Regensburg sits at the intersection of the Regen River (hence the name) and the Danube, which makes for nice scenery. When we woke up Sunday morning there was frost on everything and the trees along the river were beautiful. The town’s cathedral and Reichstag Museum are definately worth a visit, but I’ll spare you the travel book entry and just say go see it for yourself. For someone interesting in history it’s a paradise.
And for a town without much nightlife we managed to have a pretty good time on Saturday night 😉
Geez, that was harder than I thought. I don’t think I’ve done any creative writing since maybe sophomore year of high school and I really don’t like it very much any more. I just had to write a (very) short story for my Irish Short Stories class and it took forever. Maybe that’s saying something about my writing skills in general at the moment…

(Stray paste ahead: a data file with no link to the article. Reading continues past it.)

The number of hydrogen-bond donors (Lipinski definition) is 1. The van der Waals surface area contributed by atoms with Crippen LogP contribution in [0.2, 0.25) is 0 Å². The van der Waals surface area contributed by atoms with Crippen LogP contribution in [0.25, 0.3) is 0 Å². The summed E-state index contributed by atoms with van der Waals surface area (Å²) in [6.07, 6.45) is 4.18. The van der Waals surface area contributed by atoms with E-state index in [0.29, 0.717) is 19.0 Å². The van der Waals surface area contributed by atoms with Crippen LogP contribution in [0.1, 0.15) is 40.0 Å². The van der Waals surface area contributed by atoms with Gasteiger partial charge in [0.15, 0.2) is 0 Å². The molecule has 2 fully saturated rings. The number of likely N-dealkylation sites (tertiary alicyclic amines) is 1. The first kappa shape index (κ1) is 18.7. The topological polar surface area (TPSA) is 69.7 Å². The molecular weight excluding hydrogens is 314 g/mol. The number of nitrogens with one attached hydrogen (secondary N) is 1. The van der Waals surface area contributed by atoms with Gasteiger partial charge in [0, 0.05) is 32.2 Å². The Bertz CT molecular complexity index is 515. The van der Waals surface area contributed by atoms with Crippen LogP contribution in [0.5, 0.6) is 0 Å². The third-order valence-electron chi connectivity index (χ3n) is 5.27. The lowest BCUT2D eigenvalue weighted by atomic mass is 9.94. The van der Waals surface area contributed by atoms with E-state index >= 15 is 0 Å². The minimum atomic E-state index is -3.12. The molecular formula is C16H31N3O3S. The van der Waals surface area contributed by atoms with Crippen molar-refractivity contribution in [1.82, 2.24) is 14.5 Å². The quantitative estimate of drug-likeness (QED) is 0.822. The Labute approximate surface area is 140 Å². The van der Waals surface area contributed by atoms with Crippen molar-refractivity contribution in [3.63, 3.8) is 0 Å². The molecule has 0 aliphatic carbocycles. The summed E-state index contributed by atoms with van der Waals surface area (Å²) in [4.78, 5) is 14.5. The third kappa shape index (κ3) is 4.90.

I know it’s been a while, but here is the lastest installment in the Kyle saga. He is a self-proclaimed drug user, and abuser, and pot head, and we’ve seen plently of evidence in the last few months to believe that’s completely true. His experience with drugs, however, does not seem to extend to buying them, only using them. In a city like Frankfurt- the drug capitol of Germany we’ve been told – pot and hash are for sale on practically every corner and all of us have been offered drugs at some point. All of us except Kyle, apparently. Which is funny, because I don’t think I come across as much of a drug user, and I’m certainly not. But anyhow, there was another comical night when Kyle was trying to buy hash from some Turkish guys at a Döner Kebap stand who definately had it, just wouldn’t sell it to him. And he was so pissed off after that night that he must have gone out a couple days later determined to buy some. He found some guy on the street somewhere who said he had hash and led him into a dark alley. The whole time the guy was acting really shady and nervous and he said there were police around so they had to be quick. He showed Kyle some stuff, which he said he couldn’t see very well. So Kyle paid the guy 30 euros and brought it home. Back in his room he took a look at it and thought it looked a little funny. He smoked a little and said it didn’t get him very high. So he called Dave and Justin over to check it out. The minute they walked into his room it was obvious that Kyle had bought a pile of granite rocks and pebbles. He bought 6 grams of rock. And paid 30 euros for it. And smoked it.